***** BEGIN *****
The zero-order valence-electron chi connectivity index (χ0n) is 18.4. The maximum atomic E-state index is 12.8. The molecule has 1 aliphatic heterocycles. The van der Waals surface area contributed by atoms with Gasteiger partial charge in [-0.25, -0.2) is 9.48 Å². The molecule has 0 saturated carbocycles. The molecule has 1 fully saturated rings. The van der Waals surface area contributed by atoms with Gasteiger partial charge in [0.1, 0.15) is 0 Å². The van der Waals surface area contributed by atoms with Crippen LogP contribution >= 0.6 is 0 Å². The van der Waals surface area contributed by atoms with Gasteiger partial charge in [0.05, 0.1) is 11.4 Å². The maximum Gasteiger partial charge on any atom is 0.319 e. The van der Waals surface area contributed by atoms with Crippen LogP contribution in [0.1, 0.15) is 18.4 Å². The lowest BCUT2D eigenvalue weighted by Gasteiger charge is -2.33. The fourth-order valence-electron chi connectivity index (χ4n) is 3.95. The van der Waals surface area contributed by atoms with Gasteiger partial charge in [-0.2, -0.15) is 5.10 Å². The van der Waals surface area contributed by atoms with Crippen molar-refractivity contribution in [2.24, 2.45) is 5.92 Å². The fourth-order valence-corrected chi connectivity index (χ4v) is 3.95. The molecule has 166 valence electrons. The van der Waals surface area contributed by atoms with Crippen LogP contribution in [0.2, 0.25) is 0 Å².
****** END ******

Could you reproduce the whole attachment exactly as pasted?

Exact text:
The zero-order valence-electron chi connectivity index (χ0n) is 18.4. The maximum atomic E-state index is 12.8. The molecule has 1 aliphatic heterocycles. The van der Waals surface area contributed by atoms with Gasteiger partial charge in [-0.25, -0.2) is 9.48 Å². The molecule has 0 saturated carbocycles. The molecule has 1 fully saturated rings. The van der Waals surface area contributed by atoms with Gasteiger partial charge in [0.1, 0.15) is 0 Å². The van der Waals surface area contributed by atoms with Crippen LogP contribution >= 0.6 is 0 Å². The van der Waals surface area contributed by atoms with Gasteiger partial charge in [0.05, 0.1) is 11.4 Å². The maximum Gasteiger partial charge on any atom is 0.319 e. The van der Waals surface area contributed by atoms with Crippen LogP contribution in [0.1, 0.15) is 18.4 Å². The lowest BCUT2D eigenvalue weighted by Gasteiger charge is -2.33. The fourth-order valence-electron chi connectivity index (χ4n) is 3.95. The van der Waals surface area contributed by atoms with Gasteiger partial charge in [-0.2, -0.15) is 5.10 Å². The van der Waals surface area contributed by atoms with Crippen molar-refractivity contribution in [2.24, 2.45) is 5.92 Å². The fourth-order valence-corrected chi connectivity index (χ4v) is 3.95. The molecule has 166 valence electrons. The van der Waals surface area contributed by atoms with Crippen LogP contribution in [0.2, 0.25) is 0 Å².